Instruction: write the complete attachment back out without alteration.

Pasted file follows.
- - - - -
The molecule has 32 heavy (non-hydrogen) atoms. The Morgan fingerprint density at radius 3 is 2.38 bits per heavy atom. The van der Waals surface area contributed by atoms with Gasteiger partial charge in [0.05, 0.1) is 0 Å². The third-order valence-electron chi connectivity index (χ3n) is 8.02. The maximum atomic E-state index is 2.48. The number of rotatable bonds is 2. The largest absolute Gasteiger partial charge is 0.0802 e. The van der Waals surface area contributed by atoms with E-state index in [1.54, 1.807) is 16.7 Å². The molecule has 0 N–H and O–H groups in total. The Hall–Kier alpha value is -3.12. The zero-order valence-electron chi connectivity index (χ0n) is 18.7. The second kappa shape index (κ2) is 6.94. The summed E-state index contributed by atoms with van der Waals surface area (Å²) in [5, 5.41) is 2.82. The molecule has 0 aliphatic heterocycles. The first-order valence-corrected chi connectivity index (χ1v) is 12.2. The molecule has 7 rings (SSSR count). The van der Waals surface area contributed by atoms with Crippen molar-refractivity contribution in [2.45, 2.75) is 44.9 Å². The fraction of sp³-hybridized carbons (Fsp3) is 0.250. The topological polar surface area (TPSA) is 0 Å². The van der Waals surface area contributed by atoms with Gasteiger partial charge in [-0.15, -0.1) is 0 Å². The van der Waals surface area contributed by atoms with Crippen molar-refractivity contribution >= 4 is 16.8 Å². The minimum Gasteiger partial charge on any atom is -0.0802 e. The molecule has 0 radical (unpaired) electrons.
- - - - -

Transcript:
The molecule has 32 heavy (non-hydrogen) atoms. The Morgan fingerprint density at radius 3 is 2.38 bits per heavy atom. The van der Waals surface area contributed by atoms with Gasteiger partial charge in [0.05, 0.1) is 0 Å². The third-order valence-electron chi connectivity index (χ3n) is 8.02. The maximum atomic E-state index is 2.48. The number of rotatable bonds is 2. The largest absolute Gasteiger partial charge is 0.0802 e. The van der Waals surface area contributed by atoms with E-state index in [1.54, 1.807) is 16.7 Å². The molecule has 0 N–H and O–H groups in total. The Hall–Kier alpha value is -3.12. The zero-order valence-electron chi connectivity index (χ0n) is 18.7. The second kappa shape index (κ2) is 6.94. The summed E-state index contributed by atoms with van der Waals surface area (Å²) in [5, 5.41) is 2.82. The molecule has 0 aliphatic heterocycles. The first-order valence-corrected chi connectivity index (χ1v) is 12.2. The molecule has 7 rings (SSSR count). The van der Waals surface area contributed by atoms with Crippen molar-refractivity contribution in [2.45, 2.75) is 44.9 Å². The fraction of sp³-hybridized carbons (Fsp3) is 0.250. The topological polar surface area (TPSA) is 0 Å². The van der Waals surface area contributed by atoms with Gasteiger partial charge in [-0.15, -0.1) is 0 Å². The van der Waals surface area contributed by atoms with Crippen molar-refractivity contribution >= 4 is 16.8 Å². The minimum Gasteiger partial charge on any atom is -0.0802 e. The molecule has 0 radical (unpaired) electrons.